Brazil is the biggest country of Latin America with a surface area of over 8 1/2 million square kilometres. With the exception of Ecuador and Chile all other South American countries share a border with Brazil. Geographically, the country can be divided into four parts. You will find magnificent beaches along almost the entire 7500 km coastal strip. Behind this strip, in the southern half of the country lays the great central tableland, the Planalto Brasileiro, with a height of between 500 to 1000 metres. On the plateau are several smaller mountain chains, some reaching a height of 3000 metres. In the northern, largest part of Brazil, the immense Amazon lowlands stretch as far as Peru. In the South East, the Paraná-Paranaqua lowlands include Pantanal.
The area around the world’s longest river, the Amazon, contains the world’s largest rain forest. From the Peruvian border the river flows a further 3100 kms through Brazil to the Atlantic Ocean. 10% of all plant and animal species in the world live here. This vast jungle is the habitat of many kinds of monkeys, parrots, songbirds, snakes, tapirs and the mountain lion. The rain forest is responsible for 20% of the world’s oxygen supply.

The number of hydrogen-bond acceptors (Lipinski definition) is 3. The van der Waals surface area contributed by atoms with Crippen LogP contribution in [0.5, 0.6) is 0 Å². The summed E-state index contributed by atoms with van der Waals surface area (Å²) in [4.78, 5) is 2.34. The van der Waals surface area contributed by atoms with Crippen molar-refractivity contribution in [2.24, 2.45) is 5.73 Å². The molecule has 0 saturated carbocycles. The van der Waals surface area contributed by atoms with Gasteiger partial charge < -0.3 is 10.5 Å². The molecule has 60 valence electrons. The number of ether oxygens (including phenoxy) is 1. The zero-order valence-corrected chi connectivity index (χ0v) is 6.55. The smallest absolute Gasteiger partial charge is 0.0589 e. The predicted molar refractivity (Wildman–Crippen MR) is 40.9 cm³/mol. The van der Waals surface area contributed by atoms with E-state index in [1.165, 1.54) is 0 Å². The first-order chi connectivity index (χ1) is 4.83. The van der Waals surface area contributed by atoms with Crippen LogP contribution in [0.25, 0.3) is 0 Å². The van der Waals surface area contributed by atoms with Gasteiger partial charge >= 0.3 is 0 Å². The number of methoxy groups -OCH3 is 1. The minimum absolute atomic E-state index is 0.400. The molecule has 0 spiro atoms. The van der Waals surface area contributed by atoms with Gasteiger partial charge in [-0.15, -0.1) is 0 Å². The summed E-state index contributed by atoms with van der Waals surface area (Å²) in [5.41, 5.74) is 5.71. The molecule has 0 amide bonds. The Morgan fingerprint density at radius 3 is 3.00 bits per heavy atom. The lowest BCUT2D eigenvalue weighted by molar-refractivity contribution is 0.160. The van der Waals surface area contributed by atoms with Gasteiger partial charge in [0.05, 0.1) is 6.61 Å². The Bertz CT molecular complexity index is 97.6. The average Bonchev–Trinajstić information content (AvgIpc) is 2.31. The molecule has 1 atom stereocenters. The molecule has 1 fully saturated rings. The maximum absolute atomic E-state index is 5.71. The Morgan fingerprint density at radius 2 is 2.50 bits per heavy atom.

The Pantanal, Brazil’s best kept secret, is south of the Amazon in the centre of the continent. The world’s largest ‘wetlands’, the Pantanal is home to the largest concentration of fauna in South America. When the water level starts to go down in March, the area becomes a playground for ornithologists, with over 200 kinds of birds. There are many birds of prey and water birds, as well as caymen, capybaras and many kinds of fish, including the bloodthirsty piranha.
The Foz do Iguaçu, where Brazil meets Argentina and Paraguay, is perhaps the most sensational spectacle in the country. These mighty waterfalls are listed as natural wonders of the world and are superior to Niagara Falls and the Victoria Falls in both size and grandeur.